Treating a client to the Olympics considered Bribery?
9 December 2012 by Tony Fisher
Now that the Olympics and Paralympics have reached their respective conclusions, it appears that potential legal ramifications are now being considered in light of some of the issues experienced.
At the forefront of these issues is the nationwide-surprise at the vast amount of empty seats which were there for all to see at all event stadiums, predominantly in the first week of competition.
Much has already been said about why the allocations were not taken up, the most notable being that sponsors and other corporate entities actually decided against taking clients and intermediaries to the games, out of fear of being seen to be bribing those they have taken and thus, committing an offence under the Bribery Act.
Whilst this is certainly an interesting point, one worthy of consideration, it does however, appear to have been conceived as a result of simple misunderstanding, or, failing that, a lack of knowledge of the Bribery Act itself and the guidance that has been published along with it.
The Bribery Act explicitly defines bribery as the “offering, promising, giving, accepting or soliciting of an advantage as an inducement for an action which is illegal or a breach of trust”, with this test applying to both individuals and corporate bodies. The Bribery Act also contains a ‘strict liability’ offence focused at and for commercial organisations, where such entities fail to prevent bribery by those acting on their behalf, which include, but are not limited to, employees, directors, agents and third party associates.
Therefore, considering the ramifications of these provisions of the Bribery Act in the context of the Olympics, as the tickets were high value, high profile items, it appears that the lack of occupants for the seats at the games was born of a fear that, by a company taking their client(s) to an even, this could been seen as that company trying to buy its client’s continued custom.
For those of you in business currently, one of the most important things currently is that such businesses find ways of keeping their existing client base on-board or run the risk losing them to a competitor. Running the risk of potentially being liable under the provisions of the Bribery Act is sometimes a risk worth taking for companies across the UK, keen to keep their custom, in some cases, to keep afloat.
However, the further provisions of the Bribery Act do comfort those concerned of potentially breaching the law on bribery, in that it clearly states that there are two parts to the offence of bribery:
- you must offer, promise or give a financial advantage; and
- you must intend that advantage to induce a person to act illegally or in breach of trust or reward them for having done so.
Therefore, it appears that intention is all-important to been seen as in breach of the provisions of the Bribery Act. To clarify the situation further, the Ministry of Justice Guidance to the Bribery Act helps further.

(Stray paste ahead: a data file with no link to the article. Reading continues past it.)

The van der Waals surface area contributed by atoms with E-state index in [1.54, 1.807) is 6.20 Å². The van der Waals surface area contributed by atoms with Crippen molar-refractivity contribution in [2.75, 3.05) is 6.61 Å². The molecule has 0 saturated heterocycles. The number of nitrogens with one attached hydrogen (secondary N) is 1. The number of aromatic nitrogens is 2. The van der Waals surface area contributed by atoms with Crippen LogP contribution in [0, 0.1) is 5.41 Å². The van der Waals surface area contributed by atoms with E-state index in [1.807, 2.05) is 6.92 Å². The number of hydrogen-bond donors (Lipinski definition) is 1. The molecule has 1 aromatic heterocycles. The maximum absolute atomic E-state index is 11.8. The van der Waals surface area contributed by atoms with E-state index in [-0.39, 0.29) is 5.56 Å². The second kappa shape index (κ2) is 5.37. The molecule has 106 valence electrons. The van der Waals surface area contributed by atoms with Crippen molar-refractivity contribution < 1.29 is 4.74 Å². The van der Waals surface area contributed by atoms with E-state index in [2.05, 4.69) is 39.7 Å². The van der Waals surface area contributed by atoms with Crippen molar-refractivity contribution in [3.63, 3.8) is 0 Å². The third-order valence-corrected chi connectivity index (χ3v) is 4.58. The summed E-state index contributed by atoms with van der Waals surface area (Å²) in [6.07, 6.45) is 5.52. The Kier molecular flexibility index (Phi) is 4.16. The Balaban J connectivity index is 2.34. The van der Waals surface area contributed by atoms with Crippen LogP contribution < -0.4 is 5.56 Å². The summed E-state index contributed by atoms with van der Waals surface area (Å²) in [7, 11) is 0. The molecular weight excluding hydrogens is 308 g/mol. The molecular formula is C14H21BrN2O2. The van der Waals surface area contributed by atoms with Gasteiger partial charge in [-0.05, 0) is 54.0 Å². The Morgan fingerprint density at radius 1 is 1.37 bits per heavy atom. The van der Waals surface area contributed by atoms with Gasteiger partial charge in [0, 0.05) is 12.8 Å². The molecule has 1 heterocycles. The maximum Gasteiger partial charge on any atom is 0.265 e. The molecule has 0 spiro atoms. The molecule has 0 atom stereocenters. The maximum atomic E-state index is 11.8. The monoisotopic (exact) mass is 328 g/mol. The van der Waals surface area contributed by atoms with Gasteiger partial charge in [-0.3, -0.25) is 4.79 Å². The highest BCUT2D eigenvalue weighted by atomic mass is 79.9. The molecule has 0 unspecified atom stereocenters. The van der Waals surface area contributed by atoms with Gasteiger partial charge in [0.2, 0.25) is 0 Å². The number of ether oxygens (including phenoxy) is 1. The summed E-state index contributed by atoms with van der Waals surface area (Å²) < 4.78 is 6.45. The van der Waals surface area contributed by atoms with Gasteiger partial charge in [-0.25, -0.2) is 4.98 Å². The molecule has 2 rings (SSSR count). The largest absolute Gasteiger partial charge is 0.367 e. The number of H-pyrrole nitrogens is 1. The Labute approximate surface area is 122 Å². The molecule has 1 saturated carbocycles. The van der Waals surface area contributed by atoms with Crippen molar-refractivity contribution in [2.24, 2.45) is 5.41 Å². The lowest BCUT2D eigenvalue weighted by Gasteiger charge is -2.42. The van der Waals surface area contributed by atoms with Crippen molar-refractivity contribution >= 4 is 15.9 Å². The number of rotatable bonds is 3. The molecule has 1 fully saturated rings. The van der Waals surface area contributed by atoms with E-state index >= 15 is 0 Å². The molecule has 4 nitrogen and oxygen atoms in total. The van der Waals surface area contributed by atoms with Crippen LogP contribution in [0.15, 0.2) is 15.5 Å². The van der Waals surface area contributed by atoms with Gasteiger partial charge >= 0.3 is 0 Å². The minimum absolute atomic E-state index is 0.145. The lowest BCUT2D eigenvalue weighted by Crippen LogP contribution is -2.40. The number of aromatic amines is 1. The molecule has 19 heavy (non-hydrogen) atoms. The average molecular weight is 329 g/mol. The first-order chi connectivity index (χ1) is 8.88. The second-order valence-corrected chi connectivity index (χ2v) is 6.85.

This guidance states that “bona fide hospitality… which seeks to improve the image of a commercial organisation, better present products and services, or establish cordial relations, is recognised as an established and important part of doing business and it is not the intention of the Act to criminalise such behaviour.”
Therefore, it would appear prudent for businesses looking to offer such hospitality now or in the future, to bear in mind the type and level of the hospitality offered, but, most importantly, the decisive factor of whether that business is currently tendering for work from its chosen guest.
The hospitality or expense does not have to be lavish to be a bribe – if the intention of the hospitality is to influence the recipient client to do something they otherwise would not have done, then even the smallest gift can be a bribe.
Ultimately, the circumstances behind the hospitality will determine whether it is genuine or a bribe. If the recipient is a long-standing client with whom you have a good relationship and for whom you have always undertaken work, then there should be no reason not to offer them such hospitality. However, if for example, you have heard that a client is considering moving their business elsewhere and are looking for a way of keeping their custom, offering them tickets for an event such as the Olympics should not be considered.
It is recommended that you seek legal advice in such circumstances, to ensure that everyone in your company is trained and has a good understanding of the practical effects of the Bribery Act and that all bribery-related decisions taken are proportionate to the risks.
If you would like to get some advice on the Bribery Act and its provisions, ramifications and requirements, please contact Mr Tony Fisher of our Commercial Department on 01206 835 230 or at firstname.lastname@example.org
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